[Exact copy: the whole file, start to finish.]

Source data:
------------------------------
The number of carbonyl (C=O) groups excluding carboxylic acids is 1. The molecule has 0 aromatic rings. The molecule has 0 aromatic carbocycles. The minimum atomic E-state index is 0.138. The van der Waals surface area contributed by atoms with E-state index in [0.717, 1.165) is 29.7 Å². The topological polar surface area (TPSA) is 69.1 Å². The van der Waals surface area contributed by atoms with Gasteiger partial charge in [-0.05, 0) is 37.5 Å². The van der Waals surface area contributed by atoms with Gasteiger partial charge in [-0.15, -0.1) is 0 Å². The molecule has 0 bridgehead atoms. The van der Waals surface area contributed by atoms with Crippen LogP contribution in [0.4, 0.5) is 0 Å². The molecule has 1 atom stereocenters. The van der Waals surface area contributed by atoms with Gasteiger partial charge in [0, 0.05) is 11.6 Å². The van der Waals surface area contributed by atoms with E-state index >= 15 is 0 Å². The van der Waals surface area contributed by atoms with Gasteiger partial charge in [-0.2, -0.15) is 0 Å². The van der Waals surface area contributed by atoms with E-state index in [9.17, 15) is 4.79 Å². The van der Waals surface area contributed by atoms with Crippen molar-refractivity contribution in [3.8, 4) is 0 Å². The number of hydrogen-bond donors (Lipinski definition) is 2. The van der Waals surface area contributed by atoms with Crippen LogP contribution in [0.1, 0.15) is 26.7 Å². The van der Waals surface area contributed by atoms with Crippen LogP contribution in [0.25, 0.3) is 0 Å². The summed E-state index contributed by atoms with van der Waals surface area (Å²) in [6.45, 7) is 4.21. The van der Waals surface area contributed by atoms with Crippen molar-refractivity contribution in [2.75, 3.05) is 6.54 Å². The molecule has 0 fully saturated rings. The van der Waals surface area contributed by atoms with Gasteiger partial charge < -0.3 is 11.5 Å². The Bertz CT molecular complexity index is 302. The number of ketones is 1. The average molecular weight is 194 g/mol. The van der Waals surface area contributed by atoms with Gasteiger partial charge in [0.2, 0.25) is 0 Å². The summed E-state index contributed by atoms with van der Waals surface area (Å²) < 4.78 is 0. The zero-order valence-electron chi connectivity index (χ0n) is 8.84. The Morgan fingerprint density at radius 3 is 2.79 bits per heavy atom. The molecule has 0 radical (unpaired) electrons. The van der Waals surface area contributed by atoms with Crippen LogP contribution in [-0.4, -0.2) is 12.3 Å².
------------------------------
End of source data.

The number of carbonyl (C=O) groups excluding carboxylic acids is 1. The molecule has 0 aromatic rings. The molecule has 0 aromatic carbocycles. The minimum atomic E-state index is 0.138. The van der Waals surface area contributed by atoms with E-state index in [0.717, 1.165) is 29.7 Å². The topological polar surface area (TPSA) is 69.1 Å². The van der Waals surface area contributed by atoms with Gasteiger partial charge in [-0.05, 0) is 37.5 Å². The van der Waals surface area contributed by atoms with Gasteiger partial charge in [-0.15, -0.1) is 0 Å². The molecule has 0 bridgehead atoms. The van der Waals surface area contributed by atoms with Crippen LogP contribution in [0.4, 0.5) is 0 Å². The molecule has 1 atom stereocenters. The van der Waals surface area contributed by atoms with Gasteiger partial charge in [0, 0.05) is 11.6 Å². The van der Waals surface area contributed by atoms with E-state index >= 15 is 0 Å². The van der Waals surface area contributed by atoms with Gasteiger partial charge in [-0.2, -0.15) is 0 Å². The van der Waals surface area contributed by atoms with E-state index in [9.17, 15) is 4.79 Å². The van der Waals surface area contributed by atoms with Crippen molar-refractivity contribution in [3.8, 4) is 0 Å². The number of hydrogen-bond donors (Lipinski definition) is 2. The van der Waals surface area contributed by atoms with Crippen LogP contribution in [0.1, 0.15) is 26.7 Å². The van der Waals surface area contributed by atoms with Crippen LogP contribution in [0.25, 0.3) is 0 Å². The summed E-state index contributed by atoms with van der Waals surface area (Å²) in [6.45, 7) is 4.21. The van der Waals surface area contributed by atoms with Crippen molar-refractivity contribution in [2.75, 3.05) is 6.54 Å². The molecule has 0 fully saturated rings. The van der Waals surface area contributed by atoms with Gasteiger partial charge < -0.3 is 11.5 Å². The Bertz CT molecular complexity index is 302. The number of ketones is 1. The average molecular weight is 194 g/mol. The van der Waals surface area contributed by atoms with Gasteiger partial charge in [0.2, 0.25) is 0 Å². The summed E-state index contributed by atoms with van der Waals surface area (Å²) < 4.78 is 0. The zero-order valence-electron chi connectivity index (χ0n) is 8.84. The Morgan fingerprint density at radius 3 is 2.79 bits per heavy atom. The molecule has 0 radical (unpaired) electrons. The van der Waals surface area contributed by atoms with Crippen LogP contribution in [-0.4, -0.2) is 12.3 Å².